Rififi (1955) *****
Directed by Jules Dassin
I can’t imagine that a better heist film has ever been made, and it will take a real feat of filmmaking to top it in the future. Rififi doesn’t just contain an extremely satisfying heist, but it also works extremely well as an edge of the seat thriller! The Lavender Hill Mob surprised me because it was a heist film with a grand sense of humor. Rififi completely floored me because it is a heist film that isn’t simply trying to entertain. I’d be hard-pressed to call Rififi a good time at the movies. For sure, it’s not a light movie. Instead, Rififi is a pitch black psychological thriller that forces the viewer to root for characters on screen mainly because the thought of what would happen if they do not succeed is enough to curdle your blood.
This disturbing French masterpiece directed by the great Jules Dassin spends its first hour establishing characters and executing the crime itself. We meet Tony le Stephanois, portrayed by Jean Servais, a thug who was just released from jail after serving five years. Tony is obviously quite sick, though we never learn his illness. Confused about what exactly he will do for the rest of his life, he visits his brother Jo, his sister-in-law Louise and their five year old son. The only time we see Tony’s humanity occurs when he’s interacting with his young nephew.
Jo and his friend Mario try to convince Tony to help them pull a heist to steal a few pieces of jewelry out of a window display. At first, Tony isn’t interested—that is until he revisits his old stomping ground, a nightclub called L ’Age d ’Or. It’s here that he hears a nightclub singer sing a song called “Rififi” about a man that’s no good when he comes back into the life of the woman he once loved. This entices Tony to visit his ex-girlfriend Mado, who is now dating the nightclub owner, a thug named Louis Grutter.
Mado is far from happy to see Tony, probably because she’s scared to death of him and for good reason. He steals her jewels and forces her to strip nude before beating her a handful of times with a belt. Any hope Tony has of turning a new leaf is now shattered. In his mind, he will be a monster until the day he dies.
Tony accepts Jo and Mario’s offer, and with the help of Mario’s Italian friend Cesar, played by Jules Dassin himself, they concoct a plan to steal from the safe rather than the window display of the jewelry store. Quite a bit of planning must go into the heist since the store is rigged with alarms and the police constantly canvas that area at night. For about thirty minutes while they execute their crime successfully, there is no dialogue at all, though quite a bit of communication occurs through gestures and even pantomime. When I became aware of the lack of speaking, I tried to guess exactly when they would begin talking again. I predicted that the moment they had the jewels safely away from the store, someone would start talking, and you know what? I was right on the money!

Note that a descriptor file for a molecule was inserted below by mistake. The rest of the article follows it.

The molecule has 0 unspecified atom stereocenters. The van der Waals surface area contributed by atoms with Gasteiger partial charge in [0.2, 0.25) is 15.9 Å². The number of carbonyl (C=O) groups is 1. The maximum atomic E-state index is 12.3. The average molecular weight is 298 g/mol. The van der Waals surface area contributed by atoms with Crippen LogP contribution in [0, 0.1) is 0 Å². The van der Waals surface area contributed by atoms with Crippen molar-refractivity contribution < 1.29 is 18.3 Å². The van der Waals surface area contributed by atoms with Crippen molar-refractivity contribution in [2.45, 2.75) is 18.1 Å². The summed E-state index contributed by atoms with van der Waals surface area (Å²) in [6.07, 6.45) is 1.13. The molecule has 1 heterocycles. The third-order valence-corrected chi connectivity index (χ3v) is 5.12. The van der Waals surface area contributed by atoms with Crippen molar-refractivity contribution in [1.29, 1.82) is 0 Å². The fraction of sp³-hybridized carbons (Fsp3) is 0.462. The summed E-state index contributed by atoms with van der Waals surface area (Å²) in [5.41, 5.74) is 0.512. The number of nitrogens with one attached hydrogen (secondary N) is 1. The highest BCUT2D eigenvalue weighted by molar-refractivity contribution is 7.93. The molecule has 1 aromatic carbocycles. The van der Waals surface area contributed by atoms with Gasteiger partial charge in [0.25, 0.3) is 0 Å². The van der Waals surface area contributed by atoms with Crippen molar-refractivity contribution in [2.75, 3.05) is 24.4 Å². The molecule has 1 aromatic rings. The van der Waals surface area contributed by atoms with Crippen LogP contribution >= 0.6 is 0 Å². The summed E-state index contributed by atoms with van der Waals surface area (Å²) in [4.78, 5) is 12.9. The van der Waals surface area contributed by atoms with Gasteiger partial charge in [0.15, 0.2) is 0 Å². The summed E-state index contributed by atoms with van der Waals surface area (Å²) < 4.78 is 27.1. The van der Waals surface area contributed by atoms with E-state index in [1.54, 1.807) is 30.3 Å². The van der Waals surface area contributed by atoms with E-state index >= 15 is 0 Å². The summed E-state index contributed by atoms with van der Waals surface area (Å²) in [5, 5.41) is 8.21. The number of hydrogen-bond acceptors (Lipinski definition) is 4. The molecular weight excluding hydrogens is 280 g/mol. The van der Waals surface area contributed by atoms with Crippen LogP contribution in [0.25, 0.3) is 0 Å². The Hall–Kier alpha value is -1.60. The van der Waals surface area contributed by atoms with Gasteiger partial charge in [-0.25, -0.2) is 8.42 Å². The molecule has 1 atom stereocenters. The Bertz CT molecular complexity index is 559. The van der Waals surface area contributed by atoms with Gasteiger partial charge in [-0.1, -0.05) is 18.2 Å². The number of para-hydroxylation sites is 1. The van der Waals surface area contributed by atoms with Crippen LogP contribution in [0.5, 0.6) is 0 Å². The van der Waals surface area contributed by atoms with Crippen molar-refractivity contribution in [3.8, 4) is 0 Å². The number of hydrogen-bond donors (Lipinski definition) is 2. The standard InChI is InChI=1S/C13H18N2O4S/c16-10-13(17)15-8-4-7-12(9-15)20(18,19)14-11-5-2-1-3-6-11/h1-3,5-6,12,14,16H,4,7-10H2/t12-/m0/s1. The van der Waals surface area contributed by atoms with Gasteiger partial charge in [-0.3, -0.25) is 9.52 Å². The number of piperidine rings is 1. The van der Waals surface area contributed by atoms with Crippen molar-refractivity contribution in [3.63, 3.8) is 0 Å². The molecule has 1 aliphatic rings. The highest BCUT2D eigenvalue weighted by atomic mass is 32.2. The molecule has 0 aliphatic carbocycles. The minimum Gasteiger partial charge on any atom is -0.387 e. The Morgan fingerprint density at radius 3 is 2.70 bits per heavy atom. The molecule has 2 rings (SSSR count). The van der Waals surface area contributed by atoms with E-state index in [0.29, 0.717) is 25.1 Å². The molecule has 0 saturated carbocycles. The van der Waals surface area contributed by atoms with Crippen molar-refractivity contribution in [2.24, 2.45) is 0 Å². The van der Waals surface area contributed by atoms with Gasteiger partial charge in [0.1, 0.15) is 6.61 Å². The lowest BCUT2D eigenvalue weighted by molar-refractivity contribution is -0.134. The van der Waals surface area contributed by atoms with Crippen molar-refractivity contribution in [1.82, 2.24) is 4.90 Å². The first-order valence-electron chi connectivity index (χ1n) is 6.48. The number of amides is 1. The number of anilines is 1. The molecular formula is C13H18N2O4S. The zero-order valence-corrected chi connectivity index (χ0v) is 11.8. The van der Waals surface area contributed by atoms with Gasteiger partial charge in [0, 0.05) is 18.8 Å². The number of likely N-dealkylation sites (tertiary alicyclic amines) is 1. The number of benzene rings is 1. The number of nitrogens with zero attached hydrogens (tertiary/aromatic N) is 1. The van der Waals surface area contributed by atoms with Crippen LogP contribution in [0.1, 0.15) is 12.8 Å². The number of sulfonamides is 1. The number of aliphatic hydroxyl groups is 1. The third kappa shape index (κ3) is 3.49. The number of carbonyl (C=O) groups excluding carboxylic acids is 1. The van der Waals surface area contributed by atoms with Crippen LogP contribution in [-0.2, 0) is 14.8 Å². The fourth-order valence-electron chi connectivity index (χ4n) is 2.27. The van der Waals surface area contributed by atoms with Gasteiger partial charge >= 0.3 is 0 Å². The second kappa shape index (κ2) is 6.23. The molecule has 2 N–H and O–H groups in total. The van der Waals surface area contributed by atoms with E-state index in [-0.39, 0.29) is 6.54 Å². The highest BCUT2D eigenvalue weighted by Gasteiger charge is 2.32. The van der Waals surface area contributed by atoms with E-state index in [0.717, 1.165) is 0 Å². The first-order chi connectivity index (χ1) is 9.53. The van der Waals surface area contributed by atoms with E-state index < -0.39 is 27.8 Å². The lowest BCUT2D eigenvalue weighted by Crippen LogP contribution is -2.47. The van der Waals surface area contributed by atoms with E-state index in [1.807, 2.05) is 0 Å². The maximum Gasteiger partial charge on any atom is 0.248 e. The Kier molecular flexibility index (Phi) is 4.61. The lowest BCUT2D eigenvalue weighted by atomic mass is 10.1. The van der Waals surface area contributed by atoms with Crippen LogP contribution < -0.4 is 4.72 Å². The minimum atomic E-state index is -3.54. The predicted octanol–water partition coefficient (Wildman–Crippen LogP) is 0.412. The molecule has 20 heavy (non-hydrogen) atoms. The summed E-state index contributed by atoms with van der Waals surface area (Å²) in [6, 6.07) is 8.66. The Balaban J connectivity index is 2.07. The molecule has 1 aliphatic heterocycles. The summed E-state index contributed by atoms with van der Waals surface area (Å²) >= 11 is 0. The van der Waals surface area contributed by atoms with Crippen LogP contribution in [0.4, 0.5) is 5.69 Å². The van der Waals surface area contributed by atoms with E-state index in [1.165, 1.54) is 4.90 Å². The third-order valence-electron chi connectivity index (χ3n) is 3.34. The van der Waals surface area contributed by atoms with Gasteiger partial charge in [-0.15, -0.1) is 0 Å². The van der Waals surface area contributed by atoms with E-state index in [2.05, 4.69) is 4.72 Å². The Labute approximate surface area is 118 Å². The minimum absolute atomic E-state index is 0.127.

While in The Lavender Hill Mob, the cops pursue the criminals, in Rififi, Grutter and his two brothers (one of whom is a heavy drug addict) decide to pursue Tony and his gang after Cesar stupidly gives an item of stolen jewelry to the nightclub singer mentioned earlier which he has developed quite an attraction to. This one dumb mistake results in murder, and worse off, kidnapping.
The final half hour of the film utilizes one of my pet peeves—a child in danger. Here, though, the heightened emotional response we offer the film because it’s a kid and not an adult is used not to manipulate, but instead to make us care for Tony, which otherwise isn’t easy to do. We’ve seen Tony abuse a woman, refuse to trade money for the boy, and even kill one of his friends. Had he not tried to search for the boy, I probably wouldn’t care if Tony lived or died. The child humanizes the character temporarily, and when we see a dangerous car ride at the end of the movie, we root for the boy to be brought home safely. I won’t give away the ending, but once the boy is removed from Tony’s responsibility, I went right back to not caring whether he lives or dies. It’s absolutely brilliant how this movie used a second character in order to make me care temporarily for the first character.
Dassin’s direction is stellar, giving us camera edits and angles which not only add to the tension, but also bring a crisp, gorgeous aesthetic to the black and white photography. The patience of the heist itself makes for an absolutely fascinating sequence, and the film’s disturbing final act doesn’t shy away from being almost uncomfortably brutal in tone. Even in the “Rififi” song number, Dassin puts forward much effort to maintain the film’s high visual quality.
So far in the Filmspotting Classic Heist Marathon, I have yet to see a standard heist movie. The Lavender Hill Mob is heist-comedy while Rififi is heist-dark thriller. Rififi disturbed me while also presenting top notch acting, writing and directing. The Internet Movie Database (imdb.com) states that a remake bearing the same name is set to open in 2009. Rififi was grim enough that I’m not sure I want to subject myself to seeing an R-rated ultra-violent version of the film I just saw. I hope the remake is as good as the original, but I’m betting that the original will be much better. Why be so pessimistic? Well, maybe because Rififi is better than ninety-five percent of movies that I’ve seen. Dassin’s 1955 version has the odds on its side.